(Updates with restoration in paragraphs 1 and 2)
April 29 (Reuters) – The Twitter accounts of Indian broadcaster NDTV and the country’s ANI news agency were restored on Saturday after both said earlier in the day that their main Twitter accounts had been locked, without specifying a reason for the suspensions.
ANI’s restored Twitter handle tweeted that their account seemed to be functioning. “Inconvenience regretted for the temporary outage”, they said. NDTV’s Twitter account was also backed up.
Searches on Twitter for NDTV’s English service account @NDTV and the @ANI handle earlier in the day produced the message “This account doesn’t exist. Try searching for another.” Their other accounts appeared to be functional.
ANI Editor Smita Prakash tweeted a screenshot of the news agency’s handle being locked, with the message from Twitter stating the account “did not meet the age requirements” to be on the platform and would be removed.
NDTV’s other account @ndtvindia tweeted their main handle had been blocked, tagging Twitter CEO Elon Musk’s official handle, asking for the suspended account to be restored.
The tweet said the main NDTV handle was India’s most-followed English-language news handle, while Prakash reiterated that ANI’s account had 7.6 million followers prior to the suspensions. An immediate reason for the suspensions was not clarified by either party.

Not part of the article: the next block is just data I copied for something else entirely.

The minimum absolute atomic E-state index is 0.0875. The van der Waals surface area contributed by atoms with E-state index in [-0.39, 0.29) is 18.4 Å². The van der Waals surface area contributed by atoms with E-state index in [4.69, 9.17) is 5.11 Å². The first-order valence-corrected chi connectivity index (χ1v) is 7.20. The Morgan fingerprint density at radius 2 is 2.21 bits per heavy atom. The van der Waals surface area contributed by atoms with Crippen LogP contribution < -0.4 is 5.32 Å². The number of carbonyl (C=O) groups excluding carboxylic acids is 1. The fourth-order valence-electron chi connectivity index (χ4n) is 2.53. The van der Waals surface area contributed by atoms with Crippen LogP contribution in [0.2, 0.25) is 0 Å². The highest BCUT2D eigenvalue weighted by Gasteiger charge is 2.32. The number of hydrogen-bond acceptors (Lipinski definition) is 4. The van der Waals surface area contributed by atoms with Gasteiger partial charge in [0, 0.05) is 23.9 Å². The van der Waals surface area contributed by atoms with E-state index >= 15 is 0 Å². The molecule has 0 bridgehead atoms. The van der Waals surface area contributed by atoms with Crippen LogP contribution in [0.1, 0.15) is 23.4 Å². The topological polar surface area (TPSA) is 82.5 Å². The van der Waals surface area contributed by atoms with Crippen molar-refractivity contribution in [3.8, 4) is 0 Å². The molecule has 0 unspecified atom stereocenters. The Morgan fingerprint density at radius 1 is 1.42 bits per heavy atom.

Several international media accounts, including US-based National Public Radio and Canadian Broadcasting Corporation (CBC) had stopped posting to their Twitter accounts earlier this month after Twitter labeled them “Government-funded.” The labels were later dropped.
Adani-owned NDTV is a listed company while ANI is private. Neither are known to have any funding from the government.
ANI did not respond to Reuters’ calls for a comment. NDTV and Twitter could not be immediately reached for a comment on the suspensions.
Twitter in January said accounts would only be suspended for severe or ongoing and repeated violations of the platform’s policies, however assuring that such accounts would also be able to appeal the suspensions.
Earlier this week, Twitter said it received 53,000 legal requests from governments during the first half of 2022 to remove certain content from the platform, with India among the countries submitting the most requests. (Reporting by Rahat Sandhu in Bengaluru; Additional reporting by Akanksha Khushi; Editing by Andrew Heavens, Clelia Oziel and Sandra Maler)